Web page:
But the full-length album...maybe not so much. It is undoubtedly difficult to make an entire album based around popular video game concepts, and Pac-Man Fever doesn’t quite hold together as a whole. It’s too sincere to be campy, and too cheesy to be respectable. Not to say that it doesn’t have its charms. “Froggy’s Lament” (which is about the game Frogger) is made likable by froggy talk-sung vocals of the type that are not uncommon among novelty songs. “Mousetrap” is a decent song that could be mistaken for some kind of metaphor if you didn’t know what album it came from. “Ode To a Centipede” (about Centipede) and “Hyperspace” (about Asteroids) are good illustrations of what ‘70’s progressive rock had evolved into by the early-‘80’s, and both make good use of sound effects from the respective games. But on “Do The Donkey Kong”, it is obvious that the duo were trying too hard to score another hit single. “The Defender” is much too cheesy and simple-minded even for this album. And a gentle ballad peppered with sound effects from the nightmarish Berzerk game is a concept that just doesn’t work. Clearly, Pac-Man Fever is the kind of album that is trash to some and a treasure to others. You know who you are.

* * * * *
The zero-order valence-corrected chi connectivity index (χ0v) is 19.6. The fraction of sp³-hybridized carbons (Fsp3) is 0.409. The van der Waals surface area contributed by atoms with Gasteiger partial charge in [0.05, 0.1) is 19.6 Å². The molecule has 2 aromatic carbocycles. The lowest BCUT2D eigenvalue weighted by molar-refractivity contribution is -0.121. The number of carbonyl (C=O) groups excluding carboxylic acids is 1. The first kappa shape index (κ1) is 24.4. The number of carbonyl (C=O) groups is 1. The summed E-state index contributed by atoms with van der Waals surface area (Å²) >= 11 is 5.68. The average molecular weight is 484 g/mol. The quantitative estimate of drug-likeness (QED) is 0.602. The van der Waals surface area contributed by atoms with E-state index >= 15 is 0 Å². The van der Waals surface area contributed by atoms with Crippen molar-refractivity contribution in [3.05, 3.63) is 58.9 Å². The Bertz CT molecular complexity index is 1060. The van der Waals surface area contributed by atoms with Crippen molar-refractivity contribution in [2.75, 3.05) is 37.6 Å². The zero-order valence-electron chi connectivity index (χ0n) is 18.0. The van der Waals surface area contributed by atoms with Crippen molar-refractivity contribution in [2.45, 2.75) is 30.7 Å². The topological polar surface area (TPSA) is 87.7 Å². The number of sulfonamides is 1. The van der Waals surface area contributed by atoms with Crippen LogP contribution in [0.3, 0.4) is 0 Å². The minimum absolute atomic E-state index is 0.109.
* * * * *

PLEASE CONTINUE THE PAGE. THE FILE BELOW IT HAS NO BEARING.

In 1999, Buckner and Garcia re-recorded the album after failing to obtain the rights from CBS, who had no intention to reissue the album as a CD. The new version was first released independently by the duo in 1999, then released again by K-Tel in 2002 (K-Tel 3012). It is probably a difficult task to recreate any album 17 years after the fact, but an attempt at an exact reproduction of such an of-its-moment album as Pac-Man Fever is likely to be a futile one. To their credit, the duo do a surprisingly good job of reenacting the album’s early-‘80’s pop sounds, which were decidedly anachronistic by 1999. But they just aren’t able to recapture that 1982 feeling. The 1999 version of the album sounds more like a failed attempt to relive a past moment than like an actual souvenir to commemorate that moment. This is especially true on “Mousetrap”; the duo was unable to re-record the sound effects from the long-lost game, so they used actual animal sound effects instead. The song now sounds even less evocative of a video game than it was before. The 1999 version of “The Defender” is a slight improvement over the original, because at least some of its cheese was skimmed off the top. But anyone who wants to really experience the glorious retro-silliness of Pac-Man Fever is better off searching out a vinyl copy of the 1982 original.